Online journalism: Community


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Presentation as part of a Year 2 undergraduate module on Online Journalism. Part of the degree in Journalism at Birmingham City University's School of Media.

Online journalism: Community

  1. 1. Online journalism: community<br />Paul Bradshaw<br />Senior Lecturer, Online Journalism, Magazines and New Media, School of Media, Birmingham City University, UK (<br />Blogger, Online Journalism Blog<br />
  2. 2. “Journalism as forum” is just as important as “journalism as fact”<br />David Paul Nord,<br />
  3. 3. “The Racine (Wisc.) Journal Times found that by allowing users to make comments on news, the number of online users who visit the site regularly (once a week or more) more than doubled, and monthly page views more than tripled”<br />
  4. 4. What do people want?<br />
  5. 5. “The people who run this site really seem to care about their visitors.”<br />
  6. 6. “This site has a strong sense of community to it.”<br />
  7. 7. “This is a very interactive site.” <br />
  8. 8. “This site offers a variety of different perspectives.” <br />
  9. 9. I’m as interested in input from other users as I am in the regular content on this site. A big reason I like this site is what I get from other users. I’d like to meet other people who regularly visit this site. This site does a good job of getting its visitors to contribute or provide feedback. <br />“The User Engagement Study,” (Media Management Center, Northwestern University, 2005). <br />
  10. 10. POST process for social media strategy<br />People: Assess how your targeted audience currently uses thesecapabilities. Objectives: Decide what you want to accomplish.Strategy: Plan for how social media will affect your relationships with the audience.Technology: Only after the first three steps can you decide what technologies to use.<br />“The User Engagement Study,” (Media Management Center, Northwestern University, 2005). <br />
  11. 11. Comments<br />
  12. 12. Considering shutting off comments for:Crime and crime-related stories Accidents Immigration, naturalization and other nationality/race-related stories Stories that highlight racial distinctions Stories that highlight religious distinctions Stories that are sexual in nature Stories involving children Deaths <br />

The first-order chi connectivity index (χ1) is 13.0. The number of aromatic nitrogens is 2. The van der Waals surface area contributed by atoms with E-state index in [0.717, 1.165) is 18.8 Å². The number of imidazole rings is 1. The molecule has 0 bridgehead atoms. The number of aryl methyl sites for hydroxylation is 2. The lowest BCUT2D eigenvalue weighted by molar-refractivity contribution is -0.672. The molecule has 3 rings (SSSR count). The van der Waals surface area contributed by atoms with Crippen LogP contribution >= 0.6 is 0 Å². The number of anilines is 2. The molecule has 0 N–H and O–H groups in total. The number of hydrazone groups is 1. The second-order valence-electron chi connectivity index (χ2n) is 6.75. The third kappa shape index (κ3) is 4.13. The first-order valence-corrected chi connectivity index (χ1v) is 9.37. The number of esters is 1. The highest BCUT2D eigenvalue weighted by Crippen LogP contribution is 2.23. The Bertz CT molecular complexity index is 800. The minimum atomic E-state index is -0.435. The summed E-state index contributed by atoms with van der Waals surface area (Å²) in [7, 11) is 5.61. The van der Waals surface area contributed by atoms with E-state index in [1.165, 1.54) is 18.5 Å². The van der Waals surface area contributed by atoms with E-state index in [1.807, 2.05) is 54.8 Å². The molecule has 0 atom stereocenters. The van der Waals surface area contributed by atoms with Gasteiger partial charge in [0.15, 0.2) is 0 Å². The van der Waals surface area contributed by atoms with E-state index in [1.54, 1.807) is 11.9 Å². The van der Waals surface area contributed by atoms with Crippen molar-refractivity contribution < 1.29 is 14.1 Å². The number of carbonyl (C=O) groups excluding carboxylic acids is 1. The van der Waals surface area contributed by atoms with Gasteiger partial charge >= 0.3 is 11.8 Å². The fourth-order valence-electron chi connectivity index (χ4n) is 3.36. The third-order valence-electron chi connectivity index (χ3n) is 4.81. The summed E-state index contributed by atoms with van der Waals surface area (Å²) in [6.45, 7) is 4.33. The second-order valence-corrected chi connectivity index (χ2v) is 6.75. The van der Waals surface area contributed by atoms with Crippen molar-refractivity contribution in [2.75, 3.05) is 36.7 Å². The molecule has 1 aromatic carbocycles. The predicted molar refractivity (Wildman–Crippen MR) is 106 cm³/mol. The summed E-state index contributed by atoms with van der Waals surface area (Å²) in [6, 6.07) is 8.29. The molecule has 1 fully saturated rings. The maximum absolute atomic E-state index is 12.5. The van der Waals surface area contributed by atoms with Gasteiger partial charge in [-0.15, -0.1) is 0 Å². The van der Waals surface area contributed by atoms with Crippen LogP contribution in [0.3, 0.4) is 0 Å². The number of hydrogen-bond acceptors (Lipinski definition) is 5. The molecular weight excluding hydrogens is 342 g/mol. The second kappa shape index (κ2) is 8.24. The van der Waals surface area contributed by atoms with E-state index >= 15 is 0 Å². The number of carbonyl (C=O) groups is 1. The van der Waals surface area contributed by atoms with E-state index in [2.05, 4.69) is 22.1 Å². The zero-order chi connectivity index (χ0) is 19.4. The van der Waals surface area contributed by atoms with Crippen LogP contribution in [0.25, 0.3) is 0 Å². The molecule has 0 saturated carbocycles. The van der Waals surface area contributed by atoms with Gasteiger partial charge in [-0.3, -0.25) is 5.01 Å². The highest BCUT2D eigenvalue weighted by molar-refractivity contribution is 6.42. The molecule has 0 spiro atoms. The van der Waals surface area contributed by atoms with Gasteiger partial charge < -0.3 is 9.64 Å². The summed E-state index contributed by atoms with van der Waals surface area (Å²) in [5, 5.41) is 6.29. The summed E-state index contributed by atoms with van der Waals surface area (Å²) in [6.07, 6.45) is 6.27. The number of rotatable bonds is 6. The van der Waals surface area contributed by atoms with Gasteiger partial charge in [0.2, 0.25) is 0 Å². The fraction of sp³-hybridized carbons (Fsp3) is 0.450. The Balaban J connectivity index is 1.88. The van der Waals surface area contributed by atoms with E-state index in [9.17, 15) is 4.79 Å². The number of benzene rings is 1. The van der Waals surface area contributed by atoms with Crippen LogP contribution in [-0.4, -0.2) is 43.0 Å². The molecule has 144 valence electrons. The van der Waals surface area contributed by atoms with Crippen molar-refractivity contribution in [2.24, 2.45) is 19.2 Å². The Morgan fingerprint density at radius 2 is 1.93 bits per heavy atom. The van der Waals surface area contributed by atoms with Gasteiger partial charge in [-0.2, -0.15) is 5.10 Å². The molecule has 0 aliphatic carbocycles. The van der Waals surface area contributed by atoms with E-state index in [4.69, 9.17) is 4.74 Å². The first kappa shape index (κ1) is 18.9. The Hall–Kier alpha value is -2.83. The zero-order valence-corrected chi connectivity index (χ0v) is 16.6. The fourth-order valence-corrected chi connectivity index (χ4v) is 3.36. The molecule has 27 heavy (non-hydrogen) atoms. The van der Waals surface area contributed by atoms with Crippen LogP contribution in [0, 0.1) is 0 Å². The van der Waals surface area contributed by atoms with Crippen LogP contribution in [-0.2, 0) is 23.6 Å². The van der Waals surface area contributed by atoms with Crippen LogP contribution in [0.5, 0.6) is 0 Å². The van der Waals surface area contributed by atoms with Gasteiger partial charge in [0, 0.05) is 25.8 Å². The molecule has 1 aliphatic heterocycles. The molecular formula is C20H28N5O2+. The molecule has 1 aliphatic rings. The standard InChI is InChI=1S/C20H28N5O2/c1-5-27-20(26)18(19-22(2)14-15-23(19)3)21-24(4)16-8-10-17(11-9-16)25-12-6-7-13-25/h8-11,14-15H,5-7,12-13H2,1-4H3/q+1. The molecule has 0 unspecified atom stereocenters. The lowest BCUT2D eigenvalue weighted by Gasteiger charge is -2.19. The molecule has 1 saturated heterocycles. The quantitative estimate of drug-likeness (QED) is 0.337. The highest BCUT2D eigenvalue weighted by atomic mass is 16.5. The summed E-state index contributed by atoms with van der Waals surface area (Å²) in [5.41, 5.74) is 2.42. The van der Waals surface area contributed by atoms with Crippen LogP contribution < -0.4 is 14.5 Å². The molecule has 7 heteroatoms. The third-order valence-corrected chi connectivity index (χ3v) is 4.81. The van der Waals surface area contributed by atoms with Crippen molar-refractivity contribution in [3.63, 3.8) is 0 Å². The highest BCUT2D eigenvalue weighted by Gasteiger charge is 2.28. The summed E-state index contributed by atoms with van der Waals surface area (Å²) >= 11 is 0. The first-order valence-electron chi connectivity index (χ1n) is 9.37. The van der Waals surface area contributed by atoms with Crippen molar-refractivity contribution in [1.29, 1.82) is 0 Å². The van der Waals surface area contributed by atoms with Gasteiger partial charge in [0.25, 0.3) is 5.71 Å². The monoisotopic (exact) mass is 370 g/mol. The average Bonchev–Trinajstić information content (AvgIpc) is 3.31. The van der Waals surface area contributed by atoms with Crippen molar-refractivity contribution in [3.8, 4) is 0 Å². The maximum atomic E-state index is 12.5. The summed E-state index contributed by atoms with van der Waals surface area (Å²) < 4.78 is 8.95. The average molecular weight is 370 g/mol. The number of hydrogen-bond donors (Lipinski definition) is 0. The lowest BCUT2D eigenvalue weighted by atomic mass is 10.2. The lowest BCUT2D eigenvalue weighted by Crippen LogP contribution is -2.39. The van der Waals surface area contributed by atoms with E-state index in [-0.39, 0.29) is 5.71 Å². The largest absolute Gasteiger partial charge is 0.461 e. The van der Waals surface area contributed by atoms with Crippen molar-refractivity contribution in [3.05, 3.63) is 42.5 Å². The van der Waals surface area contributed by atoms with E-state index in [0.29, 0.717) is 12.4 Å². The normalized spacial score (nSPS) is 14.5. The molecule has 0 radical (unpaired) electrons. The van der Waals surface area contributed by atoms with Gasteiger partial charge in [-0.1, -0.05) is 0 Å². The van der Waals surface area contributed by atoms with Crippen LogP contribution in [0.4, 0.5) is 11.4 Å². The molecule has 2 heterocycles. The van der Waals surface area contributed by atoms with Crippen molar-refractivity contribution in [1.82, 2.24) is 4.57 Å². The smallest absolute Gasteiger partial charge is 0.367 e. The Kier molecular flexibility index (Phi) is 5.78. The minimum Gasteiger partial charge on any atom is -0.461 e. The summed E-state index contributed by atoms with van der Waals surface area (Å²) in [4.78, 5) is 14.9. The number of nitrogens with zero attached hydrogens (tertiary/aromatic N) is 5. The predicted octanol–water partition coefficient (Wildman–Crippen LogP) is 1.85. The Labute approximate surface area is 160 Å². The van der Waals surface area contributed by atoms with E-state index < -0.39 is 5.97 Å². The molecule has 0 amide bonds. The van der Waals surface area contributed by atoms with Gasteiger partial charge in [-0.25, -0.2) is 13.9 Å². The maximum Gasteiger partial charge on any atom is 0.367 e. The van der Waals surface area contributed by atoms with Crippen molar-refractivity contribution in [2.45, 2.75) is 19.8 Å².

13. 13. Registration = responsibility?<br />
  14. 14. Comments aren’t enough<br />
  15. 15. Forums?<br />
  16. 16. A geographic area. A demographic group, e.g. mums, pet ownersA theme, e.g. weddings, A columnist or personality. <br />
  17. 17. Blogs?<br />
  18. 18. The blogger needs to encourage participation by audience members by posing questions, posting surveys or soliciting content such as photos or silly captions. The blog needs to link to, and be linked from, other blogs. This enables conversations to happen across sites.<br /><br />
  19. 19. Image and video groups<br />
  20. 20. “I started off by sharing some of the images the MEN photographers produced but it wasn&apos;t long before other Flickr users also started contributing ... there&apos;s been same-day coverage of major events such as the St George&apos;s Parade and the China protests as well as just good shots of the city and some humour from Gene Hunt and the gang.I&apos;ve also used some of the pictures for print publication within my Saturday e-View page in the MEN. Contacting the photographers for permission first of course - this is a community and not an MEN archive!”Sarah Hartley, Manchester Evening News<br />
  21. 21. Social networks<br />
  22. 22. MyTelegraphMySunMyExpressGuardian…?Trinity Mirror…?<br />
  23. 23. Profiles linked to comments, blogs, bookmarks, etc.<br />
  24. 24. Facebookgroupsapps<br />
  25. 25. Community editors/managers<br />“He’s always in that community, and the biggest lesson is that having someone who is ever-present and who sets a good example is really key to guiding the direction your community is going to take,” Pacheco said. “He primarily leads with a spotlight, complimenting people, but occasionally, when someone is out of turn, the core community members will notify Jason.” <br />
  26. 26. Clear policies, but invite users to build<br />
  27. 27. Actively recruit<br />
  28. 28. Welcome new people<br />
  29. 29. Provide range of ways to participate<br />
  30. 30. Highlight & reward<br />
  31. 31. Anticipate problems<br />
  32. 32. Go offline!<br />
  33. 33. Filtering tools<br />
  34. 34. Get out of your castle<br />
  35. 35. Go where the reader is<br />
  36. 36. Spectators - 33%Joiners - 19%Collectors - 15%Critics - 19%Creators - 13%<br />Li, Charlene, “Social Technographics: Mapping Participation in Activities Forms the Foundation of a Social Strategy” (Forrester Research, 2007). <br />
  37. 37. 1. Lurk<br />
  38. 38. 2. Contribute<br />
  39. 39. 3. Create<br />
  40. 40. 4.Manage<br />
  41. 41. Straw poll: which communities are you in?<br />
  42. 42. Communities you should join<br />Facebook and facebook groups<br />Twitter<br />Your blogosphere (e.g. eco blogs)<br />Flickr<br />YouTube<br />Forums <br />Mailing lists <br />Chatrooms, inc. video chat (e.g. Seesmic)<br />…Suggestions?<br />
  43. 43.<br /><br />Paul Bradshaw<br />Course Director, MA Online Journalism, School of Media, Birmingham City University, UK (<br />Blogger, Online Journalism Blog<br />